CALIFORNIA, TEXAS, LOUISIANA, and MISSOURI—Bright studio lights line the walls of a room in California as four professional cameramen zoom in for close-ups and “confession cam” interviews, a staple of reality TV. But this is not a Hollywood studio: It’s a class at Biola, the Christian university once called the Bible Institute of Los Angeles, and the scene is part of Biola’s attempt to improve its online courses by making them more than talking head videos.
Biola is one of many Christian colleges trying to get ahead of the curve as many graduates this May joyfully toss their caps in the air and joylessly ask, “Was my education worth the staggering debt I now face?”
Meanwhile, many schools—especially small ones—are simmering in a cauldron of internal issues: heavy dependence on tuition even as enrollment shortfalls, puny endowments, money-sucking programs, and faculties sometimes torn between biblical belief and the lure of joining the liberal mainstream.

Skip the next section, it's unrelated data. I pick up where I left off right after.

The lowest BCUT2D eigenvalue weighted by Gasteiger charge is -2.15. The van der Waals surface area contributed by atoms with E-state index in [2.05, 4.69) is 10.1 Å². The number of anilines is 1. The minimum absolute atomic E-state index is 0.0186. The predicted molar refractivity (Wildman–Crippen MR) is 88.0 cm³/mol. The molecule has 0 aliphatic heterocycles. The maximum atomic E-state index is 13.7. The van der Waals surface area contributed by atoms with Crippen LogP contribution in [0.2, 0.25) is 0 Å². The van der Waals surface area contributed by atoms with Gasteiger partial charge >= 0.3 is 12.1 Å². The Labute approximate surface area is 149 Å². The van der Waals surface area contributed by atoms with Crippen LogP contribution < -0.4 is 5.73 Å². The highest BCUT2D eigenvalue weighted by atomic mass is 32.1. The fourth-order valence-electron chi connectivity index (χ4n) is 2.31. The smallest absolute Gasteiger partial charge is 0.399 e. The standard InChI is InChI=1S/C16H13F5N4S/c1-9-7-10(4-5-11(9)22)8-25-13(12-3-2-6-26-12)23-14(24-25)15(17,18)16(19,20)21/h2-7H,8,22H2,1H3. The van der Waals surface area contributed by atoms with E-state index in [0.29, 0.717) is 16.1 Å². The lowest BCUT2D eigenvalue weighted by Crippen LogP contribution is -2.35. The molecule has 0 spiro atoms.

In 2001 Bob Andringa, then president of the Council for Christian Colleges and Universities (CCCU), made a dire prediction for Christian higher education: “In 25 years, we’re going to lose 25 percent of our schools. Fifty percent will be just hanging, and 25 percent will be thriving.” Andringa, after visiting almost all of the then-105 members of the CCCU, noted deferred maintenance, outdated facilities, large debts feeding larger debts, programs “dying on the vine,” and a general lack of innovation.
Thirteen years later, Andringa’s prophesy seems to be coming true. A 2012 study by Bain & Co. consultants examining the financial sustainability of U.S. colleges and universities found that 36 percent of CCCU schools are sustainable, 32 percent are at risk, and 32 percent are unsustainable. So we visited Christian schools in several states and spoke with education leaders in others, asking: What’s the future of Christian higher education? Will the values it offers help prospective students and parents to overcome sticker price shock?
CONSIDER A GRADUATE JUST 12 YEARS AGO: Jodey Hinze, an energetic, self-described germophobic tax lawyer who graduated from a Christian private college in 2002 with a master’s degree. He was a first-generation college student who paid his way by scrubbing toilets at $4.35 per hour. Now, Hinze is interim dean of Houston Baptist University’s school of liberal arts.